My future daughter-in-law is working on her memoir. As a female corrections officer in a maximum security prison, she has a lot of stories to share! Knowing that I recently finished my memoir, she emailed a list of great questions to me, and allowed me to share them with you. I’ve also added a few additional questions that I have been asked in the past.
Question: How do I go about writing my memoir? Should I start with my birth family and then move forward?
Reply: The story does not have to be linear and neither does your writing. It is okay to jump around, you’ll piece it all together later. For instance, you might be taking your dog for a walk and a piece of the story comes to you – so jot it down after the walk. This happens to me every day, so I keep paper (and smart phone) nearby at all times so that I can jot down any portion of my story.
Any writer with a smart phone should sign up for Dropbox. It’s a great way to update your work in progress.
Question: Sometimes I write the opening scene in a story and I get stuck, so I’ve been thinking a lot about page one of the memoir.
Reply: Don’t worry too much about page one, just get the stories down. For my memoir, page one came to me like a scene in a movie. I knew that had to be the opening scene. But for my current work in progress, I might change the first scene – I’m trying to not get stuck on page one, though. You’ll discover that many rewrites are in your future..
Question: All memoirs come from first person point of view. I’ve never written in this POV before, any suggestions?
Reply: The hard part of a memoir is to avoid writing “I” too much. But you can edit those things when you’re done. Occasionally, you may need to use a passive voice.
Question: So, when you start writing, do you start in I guess what could be considered “note form?” Like, a list or just jotting down ideas that you can string together later? Or do you try and get the idea down in a coherent story form? I’m always afraid that whichever way I go, I’ll miss something, or miss the opportunity to write the scene to its absolute best.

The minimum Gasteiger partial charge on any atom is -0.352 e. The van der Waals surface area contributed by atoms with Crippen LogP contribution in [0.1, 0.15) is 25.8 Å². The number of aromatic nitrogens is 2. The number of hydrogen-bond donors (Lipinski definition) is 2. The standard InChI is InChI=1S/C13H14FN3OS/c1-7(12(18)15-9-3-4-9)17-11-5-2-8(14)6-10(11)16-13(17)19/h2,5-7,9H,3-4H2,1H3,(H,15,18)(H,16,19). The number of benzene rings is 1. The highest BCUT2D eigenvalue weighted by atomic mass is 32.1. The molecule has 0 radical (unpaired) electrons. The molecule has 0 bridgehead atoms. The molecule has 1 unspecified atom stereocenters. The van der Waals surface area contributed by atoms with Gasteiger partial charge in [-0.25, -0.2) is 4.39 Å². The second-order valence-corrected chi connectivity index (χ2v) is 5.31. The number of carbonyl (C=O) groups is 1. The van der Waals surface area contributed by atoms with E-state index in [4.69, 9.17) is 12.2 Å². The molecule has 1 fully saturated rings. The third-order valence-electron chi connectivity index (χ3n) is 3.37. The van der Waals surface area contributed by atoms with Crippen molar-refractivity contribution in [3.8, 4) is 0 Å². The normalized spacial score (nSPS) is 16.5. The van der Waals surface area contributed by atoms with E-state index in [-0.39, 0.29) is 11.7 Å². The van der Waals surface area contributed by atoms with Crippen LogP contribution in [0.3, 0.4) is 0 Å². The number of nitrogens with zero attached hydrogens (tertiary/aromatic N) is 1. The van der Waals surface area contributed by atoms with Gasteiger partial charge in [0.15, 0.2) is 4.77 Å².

Reply: This is a great question – I have tried so many methods! The nice thing about fiction is you can do whatever you want, and the hard thing about non-fiction is you’re suddenly limited. Because my memoir spanned over 20 years, I had to look at old records and jot down dates and their associated memories. What helped me the most was writing brief things that happened during that time frame. It kept me on track as to the order of events.
It seemed to work best when I “honored my muse,” meaning that if I felt like writing about an event that was out of order, I wrote that. Non-linear. Everyone does this. If you are inspired to write about an event that is out of sequence, do it. Don’t worry. Chances are you will rewrite it anyway. I had rewritten parts of my story many times before I called it done. Once I find the right publisher, their editor will make me rewrite portions of it again.
I have used outlines before, and what I learned is that they are only a guide. They are just to keep you on track.
So I would say for now that you should make brief notes about events. You’ll probably find that other memories will surface. If you are inspired to write it out in coherent story format, then do so (honor the muse). It is a dance of working both halves of your brain!
What other suggestions do you have for a new memoir writer? Please comment below, I’d love to hear from you.
Keep writing & keep sharing – Cronin Detzz